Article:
Language: English

DOI: 10.1108/00251741011041292

ISSN: 0025-1747

Article

✓ Peer Reviewed

Elementary Teacher's Conceptions of Inquiry Teaching: Messages for Teacher Development

Available from: Taylor and Francis Online

Publication: Journal of Science Teacher Education, vol. 23, no. 2

Pages: 159-175

Americas, Montessori method of education - Criticism, interpretation, etc., North America, Teacher attitudes, Teacher training, United States of America

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Abstract/Notes: This study explored practicing elementary school teacher’s conceptions of teaching in ways that foster inquiry-based learning in the science curriculum (inquiry teaching). The advocacy for inquiry-based learning in contemporary curricula assumes the principle that students learn in their own way by drawing on direct experience fostered by the teacher. That students should be able to discover answers themselves through active engagement with new experiences was central to the thinking of eminent educators such as Pestalozzi, Dewey and Montessori. However, even after many years of research and practice, inquiry learning as a referent for teaching still struggles to find expression in the average teachers’ pedagogy. This study drew on interview data from 20 elementary teachers. A phenomenographic analysis revealed three conceptions of teaching for inquiry learning in science in the elementary years of schooling: (a) The Experience-centered conception where teachers focused on providing interesting sensory experiences to students; (b) The Problem-centered conception where teachers focused on engaging students with challenging problems; and (c) The Question-centered conception where teachers focused on helping students to ask and answer their own questions. Understanding teachers’ conceptions has implications for both the enactment of inquiry teaching in the classroom as well as the uptake of new teaching behaviors during professional development, with enhanced outcomes for engaging students in Science.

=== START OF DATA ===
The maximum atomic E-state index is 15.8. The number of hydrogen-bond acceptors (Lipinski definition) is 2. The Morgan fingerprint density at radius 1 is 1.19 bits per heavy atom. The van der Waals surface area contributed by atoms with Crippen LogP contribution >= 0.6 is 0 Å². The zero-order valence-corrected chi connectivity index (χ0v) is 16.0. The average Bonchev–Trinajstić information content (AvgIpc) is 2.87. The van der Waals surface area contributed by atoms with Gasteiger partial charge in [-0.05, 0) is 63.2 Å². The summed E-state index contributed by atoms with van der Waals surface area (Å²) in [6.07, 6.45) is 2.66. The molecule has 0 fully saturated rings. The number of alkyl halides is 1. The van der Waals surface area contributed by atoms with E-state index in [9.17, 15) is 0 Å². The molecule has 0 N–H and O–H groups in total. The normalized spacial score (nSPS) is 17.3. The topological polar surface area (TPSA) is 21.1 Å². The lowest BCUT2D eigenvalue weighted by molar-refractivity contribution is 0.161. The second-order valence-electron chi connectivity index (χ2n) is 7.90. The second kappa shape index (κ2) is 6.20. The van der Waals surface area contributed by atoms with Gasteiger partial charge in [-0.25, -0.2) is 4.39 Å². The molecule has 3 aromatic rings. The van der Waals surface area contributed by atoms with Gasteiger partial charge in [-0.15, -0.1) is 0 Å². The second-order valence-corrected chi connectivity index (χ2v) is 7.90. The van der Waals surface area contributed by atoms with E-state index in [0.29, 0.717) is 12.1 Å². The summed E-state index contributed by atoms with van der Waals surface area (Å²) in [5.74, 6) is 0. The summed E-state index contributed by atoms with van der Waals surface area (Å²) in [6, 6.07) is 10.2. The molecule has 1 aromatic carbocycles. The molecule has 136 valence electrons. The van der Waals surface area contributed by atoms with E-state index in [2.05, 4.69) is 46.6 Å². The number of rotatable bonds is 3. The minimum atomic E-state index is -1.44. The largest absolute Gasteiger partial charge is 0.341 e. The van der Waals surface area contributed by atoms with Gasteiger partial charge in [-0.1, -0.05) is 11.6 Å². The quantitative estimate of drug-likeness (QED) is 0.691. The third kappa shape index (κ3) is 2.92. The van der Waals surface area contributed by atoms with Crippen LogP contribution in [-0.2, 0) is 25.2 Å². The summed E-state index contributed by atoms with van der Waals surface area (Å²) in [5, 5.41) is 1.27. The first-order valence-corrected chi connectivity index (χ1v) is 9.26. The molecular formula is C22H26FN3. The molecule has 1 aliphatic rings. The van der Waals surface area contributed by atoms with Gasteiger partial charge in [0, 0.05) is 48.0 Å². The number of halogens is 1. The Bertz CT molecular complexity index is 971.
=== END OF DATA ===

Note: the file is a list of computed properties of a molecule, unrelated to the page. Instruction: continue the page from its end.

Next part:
Language: English

DOI: 10.1007/s10972-011-9251-2